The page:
Written By Braddon S. Williams

B.B. King: Live at The Regal

Live At The Regal (1965) by B.B. King, is regarded as one of the greatest blues albums ever recorded.

Preserved in the Library Of Congress in the National Recording Registry, Live At The Regal captures B.B. King in his absolute prime, singing in his unmistakable voice and playing his trusty Lucille with that golden touch that was his trademark.

B.B. could say more with one note than most guitarists could in an entire show.

His vibrato and phrasing were on another level of beauty, and he knew just where to place each note for maximum effect.

Live At The Regal features such King classics as How Blue Can You Get, Every Day I Have The Blues, Woke Up This Mornin’, Please Love Me, Sweet Little Angel, and It’s My Own Fault.

The band is exceptional, too…horn section included! B.B. King earned his title of “King Of The Blues” and if you have any doubts, just check out this legendary recording.

https://youtu.be/dNr_eIgP0tI

Influences And Recollections of a Musical Mind

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On this date in history, 9/14/1984, I met a legend! I was in Los Angeles visiting a friend who lived there are that time. We went so some local country club to see B.B. King and it was my first time to witness the man and the lovely Lucille.
So many amazing memories of this show are imprinted in my consciousness…the band played a couple of songs by themselves before B.B. joined them on stage and they were fantastic. B.B.’s other guitar player was incredible, playing a very jazz influenced blues style, but once the King was up there, all attention was on him.
Most singers sing directly into the microphone, but B.B. often sang with his face about a foot away from it, and his voice just boomed out of him; that deep, rich, earthy tone that was born to sing the blues.

B.B. King – Sweet Little Angel (Live)

Then there was the tone of Lucille…oh, my my! I fell instantly in love with that sound and with the subtlety and minimalism of his playing. Every note perfectly placed, every phrase having just the right flow!
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After they were done, we stayed and got to talk briefly to B.B. and the band. I shook hands with him and told him that I play guitar and didn’t want to wash my hand until some of his tone sunk into my soul. He smiled and maybe chuckled a little. Who can say how many white boys said a variation of the same words to him throughout his career?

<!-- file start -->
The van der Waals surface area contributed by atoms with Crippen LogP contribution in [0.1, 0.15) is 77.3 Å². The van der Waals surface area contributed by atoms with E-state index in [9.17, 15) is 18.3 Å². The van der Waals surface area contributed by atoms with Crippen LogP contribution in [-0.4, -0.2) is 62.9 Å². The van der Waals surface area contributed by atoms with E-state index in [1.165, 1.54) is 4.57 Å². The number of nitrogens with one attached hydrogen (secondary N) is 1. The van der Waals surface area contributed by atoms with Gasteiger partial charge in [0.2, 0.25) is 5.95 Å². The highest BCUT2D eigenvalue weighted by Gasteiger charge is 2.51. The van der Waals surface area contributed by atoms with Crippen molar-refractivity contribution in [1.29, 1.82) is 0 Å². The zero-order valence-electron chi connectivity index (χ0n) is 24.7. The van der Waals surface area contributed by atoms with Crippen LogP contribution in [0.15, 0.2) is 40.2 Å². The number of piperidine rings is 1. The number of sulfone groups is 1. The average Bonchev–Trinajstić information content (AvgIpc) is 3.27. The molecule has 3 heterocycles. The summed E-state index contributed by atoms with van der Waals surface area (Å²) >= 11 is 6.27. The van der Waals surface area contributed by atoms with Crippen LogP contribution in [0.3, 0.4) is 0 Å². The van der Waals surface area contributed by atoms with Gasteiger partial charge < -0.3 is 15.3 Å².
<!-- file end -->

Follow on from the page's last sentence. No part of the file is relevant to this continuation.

There was a dignity and a warmth that radiated off of B.B. King. I don’t believe he had quite attained the mythical status he achieved in the last 20 years of his life, but he was certainly on course for it, and a lot of us guitar players already knew. He was the King of the Blues and I shook his hand and made him smile. I’m smiling right now…RIP B.B. King.
Written By Braddon S. Williams aka The Concert Critic
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On this Date in History

On this date in history, 9/10/2000,the blues came to Deer Creek. B.B. King, Buddy Guy, Susan Tedeschi and Corey Harris held a blues seminar that was simply sublime.

As you may guess, this was a pretty special show! I believe we arrived right before Susan Tedeschi started her set. She was really good, with a soulful heat permeating her passionate delivery.

Speaking of heat, things heated up considerably when Buddy Guy took the stage. He played and sang like a man possessed, and maybe he was…possessed by the spirit of the blues.

After Buddy’s intense set, B.B. King came out and held serve! Although he was seated for his performance, time had yet to diminish the King’s powerful voice, and of course, Lucille sang with magic all her own.

The sweet sounds the man conjured out of that guitar were some of the best tones ever heard in any form of music. I wish that Buddy and B.B. would have jammed together, but that is a minor complaint in an otherwise perfect night of blues mastery!

Written By Braddon S. Williams aka The Concert Critic

On This Date in History